Colette Hays had gotten it from her mother: a Christmas sweater too ugly for even a bad sweater party (if such things had existed in 1978). It was in the pattern of an American flag, with alternating stripes of red, white, and green with hollyjolly brown for the canton. Each stripe was filled with knit Santa hats, snowflakes, and mistletoe leaves, while the canton’s stars were represented by little jingle bells that each hung by their own little yarn string.

After wearing it once for the benefit of Mama Sears and enduring a rash for three days afterwards, Colette gave it as a gift to her sister-in-law Josie Sears the following Christmas. Josie couldn’t fail to grasp the significance of this, living as she did in Florida. It was duly rewrapped and presented to Colette for Christmas 1980.

Colette decided that it was time for escalation. Using a vacuum sealer that her husband used for meat products, she packed the infernal sweater like a cut of subprime beef and returned it to Josie. For her part, Josie carefully removed the item from its packaging and twisted it into a PVC pipe that her husband, who ran a plumbing supply business, sealed at both ends.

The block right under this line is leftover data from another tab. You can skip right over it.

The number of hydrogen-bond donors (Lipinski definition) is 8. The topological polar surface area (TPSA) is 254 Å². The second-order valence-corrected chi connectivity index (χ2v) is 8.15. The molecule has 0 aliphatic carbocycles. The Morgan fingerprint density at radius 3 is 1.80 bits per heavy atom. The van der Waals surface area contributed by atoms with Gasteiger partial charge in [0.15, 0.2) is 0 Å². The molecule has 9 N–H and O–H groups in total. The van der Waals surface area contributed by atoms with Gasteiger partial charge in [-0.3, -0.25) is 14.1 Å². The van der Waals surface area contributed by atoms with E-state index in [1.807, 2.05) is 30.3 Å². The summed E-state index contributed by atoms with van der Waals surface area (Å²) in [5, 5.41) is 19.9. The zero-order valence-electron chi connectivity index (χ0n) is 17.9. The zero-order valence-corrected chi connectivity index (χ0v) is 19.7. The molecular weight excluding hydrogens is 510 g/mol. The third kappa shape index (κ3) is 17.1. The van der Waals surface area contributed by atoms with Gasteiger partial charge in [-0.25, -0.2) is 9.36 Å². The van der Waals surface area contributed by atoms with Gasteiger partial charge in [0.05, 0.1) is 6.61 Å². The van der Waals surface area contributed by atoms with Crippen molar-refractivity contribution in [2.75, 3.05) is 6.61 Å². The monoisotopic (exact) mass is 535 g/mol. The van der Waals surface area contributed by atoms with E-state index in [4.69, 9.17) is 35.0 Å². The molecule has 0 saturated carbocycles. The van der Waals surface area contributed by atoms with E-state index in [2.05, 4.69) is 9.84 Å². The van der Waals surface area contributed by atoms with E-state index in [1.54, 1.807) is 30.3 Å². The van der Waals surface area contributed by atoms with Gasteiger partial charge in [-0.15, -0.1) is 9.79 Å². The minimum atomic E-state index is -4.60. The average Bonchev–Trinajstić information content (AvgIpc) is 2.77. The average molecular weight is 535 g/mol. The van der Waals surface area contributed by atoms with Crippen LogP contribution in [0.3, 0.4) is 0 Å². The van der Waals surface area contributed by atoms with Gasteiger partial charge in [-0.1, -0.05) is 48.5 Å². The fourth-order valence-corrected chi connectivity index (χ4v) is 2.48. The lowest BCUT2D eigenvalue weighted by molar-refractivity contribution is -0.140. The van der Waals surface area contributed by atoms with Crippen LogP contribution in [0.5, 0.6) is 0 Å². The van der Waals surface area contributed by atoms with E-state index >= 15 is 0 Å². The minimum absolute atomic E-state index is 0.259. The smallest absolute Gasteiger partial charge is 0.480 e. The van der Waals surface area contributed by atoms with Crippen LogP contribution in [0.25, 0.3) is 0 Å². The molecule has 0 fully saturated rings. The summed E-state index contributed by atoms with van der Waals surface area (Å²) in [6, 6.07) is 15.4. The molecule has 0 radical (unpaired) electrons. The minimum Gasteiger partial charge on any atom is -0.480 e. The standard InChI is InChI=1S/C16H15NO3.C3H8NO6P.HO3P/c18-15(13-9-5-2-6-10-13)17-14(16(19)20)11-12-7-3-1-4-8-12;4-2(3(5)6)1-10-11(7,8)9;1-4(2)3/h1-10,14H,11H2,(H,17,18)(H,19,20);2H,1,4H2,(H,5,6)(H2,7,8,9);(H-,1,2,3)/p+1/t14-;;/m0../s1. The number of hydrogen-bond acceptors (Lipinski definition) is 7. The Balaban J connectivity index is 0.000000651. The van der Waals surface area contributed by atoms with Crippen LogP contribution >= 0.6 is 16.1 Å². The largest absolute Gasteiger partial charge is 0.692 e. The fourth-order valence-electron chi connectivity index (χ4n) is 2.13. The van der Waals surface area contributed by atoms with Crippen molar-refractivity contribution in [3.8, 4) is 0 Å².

The contest escalated gradually but steadily, and by 1990 had reached proportions large enough to be mentioned in local newspapers. Always careful never to damage the sweater, the women had delivered it to the other soldered into a coffee can, sealed in cement, welded into a safe, crunched into a car (a 1975 Chevy Vega that had been reduced to a 2-foot square cube), and covered in molten glass.

The last straw came when Josie tried to cover the sweater in a protective asbestos glove and set it into solid steel. The seams failed and the sweater caught on fire. In keeping with the friendly (and at times not-so-friendly) rivalry that had developed, Josie returned the ashes to Colette mixed with potting soil…and a note inviting her to share any produce that grew from it.

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